Many of us look forward to marriage, to finding that special someone we can share our lives with.
The Hmong girls of northern Vietnam share the same dream: only for these girls, courtship can be a game of life or death – or worse.
Over the past weeks, I’ve been looking at the incredible dangers and difficulties facing the Hmong women of northern Vietnam.
I’ve examined the violent custom of marriage by abduction, including a real-life example featured in ‘Sisters For Sale’, our documentary to raise awareness of the global human trafficking crisis.
Last week, I looked at the extreme hardships these women typically face in Vietnam.
As prime targets for human trafficking networks, life for these women could be worse – much worse.
The traffickers who tear their lives apart can be friends and family members – people they trust and perhaps even love.
Very often, it will be a young man from another village, who will make romantic advances towards the girl.
Perhaps he will be well-dressed, or even have his own motorbike, and seem like a better catch than the girl might find in her own village.
His courtship might last a matter of days, weeks or even months.
All the young man needs is to win enough trust from the girl that she will climb on the back of his motorbike, and she may never be seen again.
Many victims claim to have been drugged by their abductors – perhaps they sat down for a drink or a bite to eat, and woke up in a strange place, far from home.
This is not an unusual story – it has repeated itself in endless variations, countless thousands of times, in northern Vietnam alone.
In 2010, I was living in Sapa, northern Vietnam. A group of 9 or 10 teenaged Hmong girls would sit on the corner of my street, selling treks and handicrafts to tourists.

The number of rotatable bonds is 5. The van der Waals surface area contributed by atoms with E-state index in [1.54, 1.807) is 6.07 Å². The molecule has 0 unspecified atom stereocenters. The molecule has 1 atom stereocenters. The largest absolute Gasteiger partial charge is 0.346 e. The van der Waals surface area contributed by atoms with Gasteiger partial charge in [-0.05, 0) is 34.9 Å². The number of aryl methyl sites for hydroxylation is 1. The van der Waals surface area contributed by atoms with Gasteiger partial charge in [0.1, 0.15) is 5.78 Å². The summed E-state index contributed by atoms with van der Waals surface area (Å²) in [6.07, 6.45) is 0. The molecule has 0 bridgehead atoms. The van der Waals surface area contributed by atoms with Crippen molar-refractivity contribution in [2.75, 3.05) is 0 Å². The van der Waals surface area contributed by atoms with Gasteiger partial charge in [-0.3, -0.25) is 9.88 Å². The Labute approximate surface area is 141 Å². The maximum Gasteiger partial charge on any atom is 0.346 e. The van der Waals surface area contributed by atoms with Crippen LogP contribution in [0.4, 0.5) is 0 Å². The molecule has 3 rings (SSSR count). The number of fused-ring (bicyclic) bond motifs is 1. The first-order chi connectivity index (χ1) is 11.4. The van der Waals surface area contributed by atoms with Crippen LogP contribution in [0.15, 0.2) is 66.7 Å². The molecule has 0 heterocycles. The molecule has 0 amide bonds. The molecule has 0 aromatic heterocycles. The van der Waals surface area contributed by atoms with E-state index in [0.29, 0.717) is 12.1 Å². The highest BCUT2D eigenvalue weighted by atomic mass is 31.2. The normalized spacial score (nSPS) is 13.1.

Within two years, in separate incidents, no less than 5 of those girls were betrayed, stolen and sold in China.
With so many of their friends disappearing, the young women became suspicious of young men from other villages – but the traffickers were one step ahead.
The traffickers made contacts within the local communities who, for a share of the profits, would introduce the traffickers to potential targets, and help build the necessary trust.
These local contacts could be anyone – old or young, male or female, a friend or even a family member – and for the young Hmong women, there’s no knowing who to trust.
How are these young women taken across an international border, and what happens to them in China?
These are the issues I’ll be exploring in the coming weeks – to learn more, subscribe here.
How can this terrible trade in human lives be stopped?
The stories of my trafficked friends are featured in ‘Sisters For Sale’, our feature documentary to raise awareness of the international human trafficking crisis.
For the next 30 days, as part of our fundraising campaign to finish ‘Sisters For Sale’, you can get a very special sneak peek at the film for only $1.
When the campaign ends, so does access to the film, and you won’t have another chance to see ‘Sisters For Sale’ for at least another 12 months, when the final version is released.
You can help us end a human trafficking crisis, help yourself to some great rewards, and win the experience of a lifetime living amongst the Hmong people of northern Vietnam – for details, check out sistersforsale.com!
Our campaign has so far raised $18,582 from 492 supporters around the world, and I’d like to thank each and every one of you who have contributed so far.
Your contribution will also fund a human trafficking prevention program amongst high-risk villages of northern Vietnam.
Watch the ‘Sisters For Sale’ trailer in English, Spanish, French and German.
Subscribe here to receive all the news on ‘Sisters For Sale’.